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    From the archives | June 2

    John Valentin powers comeback win vs. Mariners

    It was still 19 days until summer, but on this early June night with Fenway Park packed, beach balls fluttering in the bleachers, the popping noise of a Roger Clemens fastball and a six-game lead in the American League East, the Boys of Pre-Summer made it a sweet summer baseball night in Boston.

    And it’s one John Valentin -- 5 for 5 with three solo homers and 15 total bases -- will never forget.

    “It’s a dream come true,” said the Sox shortstop following Boston’s 6-5 win in 10 innings. “I’ll enjoy it tonight and then let it slip away.”


    It probably will be frozen in Red Sox folklore. The last time a player had more than 15 total bases was Fred Lynn, whose 16 against the Detroit Tigers in 1975 tied an American League record. It was Valentin who began the winning rally when the emerging star (fitting nicely as the Rico Petrocelli of the ‘90s), doubled to start the 10th off Salomon Torres. After an intentional walk to Mo Vaughn and a botched sacrifice bunt by pinch hitter Steve Rodriguez, Mike Greenwell brought the house down with an opposite-field single to left that scored Vaughn with the winning run.

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    “The fans made this possible,” said Greenwell. “They were into it, really into it.”

    Valentin’s third home run of the game in the eighth inning, a high, towering blast that cleared the net and likely landed across Lansdowne Street, had brought the Sox to within a run. Then the hysteria continued when Mike Macfarlane smacked his eighth home run with one out in the bottom of the ninth to bring the Sox back to a 5-5 gridlock.

    “It was a huge crowd and they were rockin’,” said Macfarlane. “They were electric. This is such a contrast to Kansas City -- even though the organist was playing ‘Michael Rowed the Boat Ashore’ -- that it sets quite a tempo for the players.” Five of the catcher’s last six homers have been hit from the seventh inning on.

    But for most of this one, it didn’t appear the Sox were going to make it a happy homecoming. They had gone 6-3 on the West Coast swing and were showing signs of being more a road team (12-6). They had lost their last three games at home against the Cleveland Indians in their worst moment this season.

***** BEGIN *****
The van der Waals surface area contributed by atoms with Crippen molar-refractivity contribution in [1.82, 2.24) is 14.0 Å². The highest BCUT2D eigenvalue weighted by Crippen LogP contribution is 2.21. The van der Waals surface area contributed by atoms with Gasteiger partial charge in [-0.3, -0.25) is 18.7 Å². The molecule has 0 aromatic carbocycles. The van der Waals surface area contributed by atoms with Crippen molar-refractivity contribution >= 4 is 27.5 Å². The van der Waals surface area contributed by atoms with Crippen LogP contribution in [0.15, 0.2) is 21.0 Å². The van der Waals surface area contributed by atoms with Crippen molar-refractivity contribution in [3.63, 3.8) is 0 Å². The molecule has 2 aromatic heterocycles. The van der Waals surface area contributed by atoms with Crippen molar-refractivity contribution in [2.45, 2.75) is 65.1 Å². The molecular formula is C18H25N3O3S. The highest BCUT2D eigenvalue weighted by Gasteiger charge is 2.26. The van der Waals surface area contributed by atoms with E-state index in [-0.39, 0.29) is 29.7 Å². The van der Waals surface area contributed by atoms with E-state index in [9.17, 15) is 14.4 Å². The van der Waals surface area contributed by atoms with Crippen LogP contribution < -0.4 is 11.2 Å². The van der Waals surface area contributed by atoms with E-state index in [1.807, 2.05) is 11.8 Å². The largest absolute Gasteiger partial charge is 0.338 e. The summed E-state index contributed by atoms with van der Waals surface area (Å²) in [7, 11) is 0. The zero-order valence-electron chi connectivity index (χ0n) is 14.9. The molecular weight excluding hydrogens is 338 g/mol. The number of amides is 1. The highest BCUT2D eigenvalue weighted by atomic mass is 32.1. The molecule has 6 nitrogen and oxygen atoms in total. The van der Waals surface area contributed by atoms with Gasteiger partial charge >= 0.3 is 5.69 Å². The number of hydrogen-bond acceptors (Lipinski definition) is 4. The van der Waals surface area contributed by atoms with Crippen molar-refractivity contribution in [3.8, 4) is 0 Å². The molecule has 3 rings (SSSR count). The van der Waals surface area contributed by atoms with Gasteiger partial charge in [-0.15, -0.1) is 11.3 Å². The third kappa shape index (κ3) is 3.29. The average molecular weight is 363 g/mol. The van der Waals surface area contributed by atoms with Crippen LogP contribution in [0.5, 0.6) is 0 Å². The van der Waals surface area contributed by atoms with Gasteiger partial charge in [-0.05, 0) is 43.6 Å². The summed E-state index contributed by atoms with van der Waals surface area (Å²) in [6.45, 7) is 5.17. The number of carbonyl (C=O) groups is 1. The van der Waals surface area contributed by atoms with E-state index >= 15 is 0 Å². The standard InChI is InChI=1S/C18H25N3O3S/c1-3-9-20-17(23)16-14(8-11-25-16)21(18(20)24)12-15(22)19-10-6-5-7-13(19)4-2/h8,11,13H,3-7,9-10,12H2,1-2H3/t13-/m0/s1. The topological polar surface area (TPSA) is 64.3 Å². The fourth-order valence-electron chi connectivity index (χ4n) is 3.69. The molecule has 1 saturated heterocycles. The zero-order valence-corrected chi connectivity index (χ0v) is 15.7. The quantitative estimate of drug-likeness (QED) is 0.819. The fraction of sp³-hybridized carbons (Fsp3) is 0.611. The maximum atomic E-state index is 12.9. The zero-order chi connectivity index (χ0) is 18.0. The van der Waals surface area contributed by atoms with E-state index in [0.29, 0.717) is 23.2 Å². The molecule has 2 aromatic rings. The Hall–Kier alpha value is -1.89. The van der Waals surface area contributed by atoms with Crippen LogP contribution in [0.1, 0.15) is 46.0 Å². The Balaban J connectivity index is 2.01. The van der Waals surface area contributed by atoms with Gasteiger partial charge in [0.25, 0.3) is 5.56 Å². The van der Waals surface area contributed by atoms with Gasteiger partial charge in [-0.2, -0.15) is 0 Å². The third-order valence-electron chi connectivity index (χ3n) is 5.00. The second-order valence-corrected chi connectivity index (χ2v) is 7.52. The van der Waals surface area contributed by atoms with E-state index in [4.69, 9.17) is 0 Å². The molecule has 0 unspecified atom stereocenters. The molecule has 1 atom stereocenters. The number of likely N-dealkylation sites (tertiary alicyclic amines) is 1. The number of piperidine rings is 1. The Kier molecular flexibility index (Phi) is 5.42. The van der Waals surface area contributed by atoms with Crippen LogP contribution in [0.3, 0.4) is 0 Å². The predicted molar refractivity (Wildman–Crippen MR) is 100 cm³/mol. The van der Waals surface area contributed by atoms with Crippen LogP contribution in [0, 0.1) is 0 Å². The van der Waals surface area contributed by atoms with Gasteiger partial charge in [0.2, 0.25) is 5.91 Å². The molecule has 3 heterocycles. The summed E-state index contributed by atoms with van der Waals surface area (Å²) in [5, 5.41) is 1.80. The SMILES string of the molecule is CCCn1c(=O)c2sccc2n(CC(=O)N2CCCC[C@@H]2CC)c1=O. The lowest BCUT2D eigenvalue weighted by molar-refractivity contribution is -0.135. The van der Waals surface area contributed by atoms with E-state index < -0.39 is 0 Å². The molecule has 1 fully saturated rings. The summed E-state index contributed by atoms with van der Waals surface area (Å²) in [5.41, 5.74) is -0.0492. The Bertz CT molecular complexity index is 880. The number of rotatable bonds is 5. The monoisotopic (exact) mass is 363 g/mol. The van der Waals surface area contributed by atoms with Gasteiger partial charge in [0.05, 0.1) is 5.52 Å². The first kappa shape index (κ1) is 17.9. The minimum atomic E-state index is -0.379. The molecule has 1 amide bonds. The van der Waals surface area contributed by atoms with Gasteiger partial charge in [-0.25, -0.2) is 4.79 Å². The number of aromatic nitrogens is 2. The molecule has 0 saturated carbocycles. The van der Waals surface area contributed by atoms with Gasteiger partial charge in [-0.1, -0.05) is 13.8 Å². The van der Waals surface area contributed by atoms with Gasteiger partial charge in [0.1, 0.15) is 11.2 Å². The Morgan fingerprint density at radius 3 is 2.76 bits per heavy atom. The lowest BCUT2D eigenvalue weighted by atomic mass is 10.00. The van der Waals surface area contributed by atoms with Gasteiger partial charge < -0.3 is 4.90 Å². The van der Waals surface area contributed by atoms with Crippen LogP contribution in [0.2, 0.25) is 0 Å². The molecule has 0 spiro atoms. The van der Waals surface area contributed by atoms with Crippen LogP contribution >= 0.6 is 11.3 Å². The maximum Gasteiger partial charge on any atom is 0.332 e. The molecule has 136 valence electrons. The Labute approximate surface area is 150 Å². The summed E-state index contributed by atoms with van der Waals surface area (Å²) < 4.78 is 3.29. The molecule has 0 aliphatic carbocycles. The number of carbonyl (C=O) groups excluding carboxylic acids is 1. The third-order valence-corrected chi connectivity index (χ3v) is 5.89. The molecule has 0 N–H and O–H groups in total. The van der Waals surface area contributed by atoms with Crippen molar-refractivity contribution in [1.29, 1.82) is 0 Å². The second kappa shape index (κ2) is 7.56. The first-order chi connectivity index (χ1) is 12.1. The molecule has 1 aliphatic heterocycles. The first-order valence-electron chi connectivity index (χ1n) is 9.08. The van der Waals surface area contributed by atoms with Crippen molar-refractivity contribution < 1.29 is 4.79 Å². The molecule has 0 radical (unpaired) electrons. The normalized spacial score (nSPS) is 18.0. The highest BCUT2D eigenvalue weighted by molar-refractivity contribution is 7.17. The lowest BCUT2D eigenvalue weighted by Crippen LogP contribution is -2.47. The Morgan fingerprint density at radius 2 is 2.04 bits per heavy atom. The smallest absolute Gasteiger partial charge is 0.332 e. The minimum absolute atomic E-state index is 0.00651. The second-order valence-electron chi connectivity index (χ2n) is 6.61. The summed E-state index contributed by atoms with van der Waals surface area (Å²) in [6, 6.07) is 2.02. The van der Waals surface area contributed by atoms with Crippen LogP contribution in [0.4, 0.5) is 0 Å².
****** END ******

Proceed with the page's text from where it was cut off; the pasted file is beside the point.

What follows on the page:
Clemens was feeling the effects of an old calf strain by the fifth inning, when the Mariners scored four runs and the pregame electricity seemed to wear off. He left after five innings trailing, 5-2.

    “The ball was taking off on him,” said Macfarlane. “He’s not 100 percent right now. That’s obvious, but it’s not something to be concerned about. I saw some good signs that he can be effective.”

    Neither Clemens nor manager Kevin Kennedy made reference to the calf strain. Kennedy, in fact, went out of his way to praise Clemens’ effort, though he did admit he thought of pulling him sooner.

    “I thought about taking him out in the fifth, but I wanted him to leave the game on a positive note,” said Kennedy. “I thought he pitched well for four innings. His arm looked great and we’re happy to have our ace back. But it’s not going to be that he’s going to have to carry the club. One guy doesn’t have to do it on this team.”

    While he threw mostly fastballs, his usually effective forkball was tagged for key base hits. He maxed out at 94 m.p.h. on the radar guns, but Clemens’ other stuff was lacking. He threw 84 pitches, 11 short of what was planned. While on rehabilitation, he was concerned about the number of Sox hitters who were being hit with pitches, and he hoped to do something about it when he returned. But he didn’t expect to hit three Mariners, including the innocent Chad Kreuter twice.


    “He was pumped up,” said Macfarlane. “It was only his first start back. He’s going to be fine.”

    This was a game pitting two hurlers -- Clemens vs. Chris Bosio -- who had accomplished major feats against their respective teams. Clemens threw a major league record 20 strikeouts at the 1986 Mariners, while Bosio tossed a no- hitter against the Red Sox seven years later, in April 1993.

    That seemed a distant memory to Clemens in the fifth, when a lined single to right by Edgar Martinez knocked in a pair, as did Jay Buhner’s deep shot just below the flagpole in left-center field that just made it over the fence.

    Trailing, 5-2, there seemed little hope. There were a few boos in the crowd. But suddenly Valentin started cranking and the Sox were again impersonating the Cardiac Kids of 1967. The bullpen racked up five scoreless innings.

    Is this pennant fever in June? Or is this just a dream?

    “It’s June,” reasoned Macfarlane. “The pennant isn’t decided in June. But it’s fun. It’s a lot of fun.”